‘Ape in heels’: W.Va. officials under fire after comments about Michelle Obama
First lady Michelle Obama meets with Melania Trump for tea in the Yellow Oval Room of the White House on Nov. 10, 2016. (Photo—© Chuck Kennedy/White House photo)
By Lindsey Bever, The Washington Post
A nonprofit group’s director and a mayor in a small town in West Virginia have been swept up in a firestorm surrounding comments about Michelle Obama that have been perceived as blatantly racist.
After Donald Trump’s election as president, Pamela Ramsey Taylor, who was director of Clay, County Development Corp. in Clay County a tiny town outside Charleston, reportedly posted about the move from Michelle Obama to Melania Trump on Facebook, saying: “It will be so refreshing to have a classy, beautiful, dignified First Lady back in the White House. I’m tired of seeing a Ape in heels,” according to NBC affiliate WSAZ.
The news station reported that the town’s mayor, Beverly Whaling, then replied, “Just made my day Pam.”
The comments were later deleted, but images of the post have been shared widely, on social media. As of Monday afternoon, an online petition calling for the women’s terminations had garnered more than 14,000 signatures.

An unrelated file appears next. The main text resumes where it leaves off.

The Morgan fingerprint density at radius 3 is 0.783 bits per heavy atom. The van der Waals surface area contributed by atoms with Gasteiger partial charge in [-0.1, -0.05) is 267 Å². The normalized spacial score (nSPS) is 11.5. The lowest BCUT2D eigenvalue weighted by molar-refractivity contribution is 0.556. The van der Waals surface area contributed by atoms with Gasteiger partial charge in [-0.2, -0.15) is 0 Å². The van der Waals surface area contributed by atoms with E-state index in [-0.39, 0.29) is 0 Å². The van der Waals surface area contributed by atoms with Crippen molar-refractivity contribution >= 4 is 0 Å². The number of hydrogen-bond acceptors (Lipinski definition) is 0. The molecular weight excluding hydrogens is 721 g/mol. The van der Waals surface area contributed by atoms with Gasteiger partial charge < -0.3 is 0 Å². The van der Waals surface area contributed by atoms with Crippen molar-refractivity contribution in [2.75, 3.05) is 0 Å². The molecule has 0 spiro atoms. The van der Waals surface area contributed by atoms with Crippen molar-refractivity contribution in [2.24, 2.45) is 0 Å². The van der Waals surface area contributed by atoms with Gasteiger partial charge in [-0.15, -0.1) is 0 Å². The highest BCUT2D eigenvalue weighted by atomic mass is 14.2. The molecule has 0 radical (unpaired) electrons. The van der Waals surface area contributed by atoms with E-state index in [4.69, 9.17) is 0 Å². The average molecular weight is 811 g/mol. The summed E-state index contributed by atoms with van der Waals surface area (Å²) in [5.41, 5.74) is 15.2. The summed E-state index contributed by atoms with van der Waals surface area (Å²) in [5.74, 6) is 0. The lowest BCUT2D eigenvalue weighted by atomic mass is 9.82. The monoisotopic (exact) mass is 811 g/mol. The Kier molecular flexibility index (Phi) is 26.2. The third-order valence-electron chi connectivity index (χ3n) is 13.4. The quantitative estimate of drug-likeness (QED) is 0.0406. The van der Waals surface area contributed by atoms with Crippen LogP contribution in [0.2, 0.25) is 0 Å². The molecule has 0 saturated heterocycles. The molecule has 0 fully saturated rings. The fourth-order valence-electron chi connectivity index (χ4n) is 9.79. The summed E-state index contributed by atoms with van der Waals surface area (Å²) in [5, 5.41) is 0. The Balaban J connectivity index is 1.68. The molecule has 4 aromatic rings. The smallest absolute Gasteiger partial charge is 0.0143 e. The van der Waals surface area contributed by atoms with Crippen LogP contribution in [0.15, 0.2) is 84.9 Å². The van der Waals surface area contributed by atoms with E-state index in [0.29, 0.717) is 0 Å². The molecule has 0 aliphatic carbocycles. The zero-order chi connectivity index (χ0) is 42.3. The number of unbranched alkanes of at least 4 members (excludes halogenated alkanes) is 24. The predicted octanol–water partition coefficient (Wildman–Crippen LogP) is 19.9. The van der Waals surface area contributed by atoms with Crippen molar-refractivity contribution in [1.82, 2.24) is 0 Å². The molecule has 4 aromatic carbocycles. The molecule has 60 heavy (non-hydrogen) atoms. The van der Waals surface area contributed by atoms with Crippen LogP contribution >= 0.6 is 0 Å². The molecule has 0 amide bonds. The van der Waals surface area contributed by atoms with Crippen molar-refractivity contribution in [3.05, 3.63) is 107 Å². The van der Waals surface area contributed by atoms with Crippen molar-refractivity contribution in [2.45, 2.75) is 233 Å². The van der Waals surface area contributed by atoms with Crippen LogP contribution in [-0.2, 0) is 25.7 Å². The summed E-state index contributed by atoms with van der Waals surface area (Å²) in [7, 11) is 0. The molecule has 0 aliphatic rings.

Both of their Facebook pages have been removed, according to the Charleston Gazette-Mail.
Two-tenths of 1 percent of Clay County’s residents are African American, according to census data. More than three-quarters of the presidential votes cast in the county went to Trump.
The two women have apologized for their remarks.
“My comment was not intended to be racist at all,” Whaling said in a statement to The Washington Post. “I was referring to my day being made for change in the White House! I am truly sorry for any hard feeling this may have caused! Those who know me know that I’m not of any way racist!
“Again, I would like to apologize for this getting out of hand!”
Taylor could not be reached for comment, but WSAZ re-ported that she had issued an apology on Facebook.
However, Taylor told the news station that the public response had become a “hate crime against me,” explaining that she and her children had received death threats. She said she is planning to file a lawsuit against people who have slandered or libeled her, according to the news station.
A representative of Clay County Development Corp., a nonprofit funded with state and federal money, said the board “removed” Taylor from her position as director and appointed Leslie McGlothlin to take her place. McGlothlin did not immediately respond to a request for comment.
Clay Town Councilman Ja-son Hubbard told the Charleston Gazette-Mail that the town will address the incident at a council meeting Tuesday night.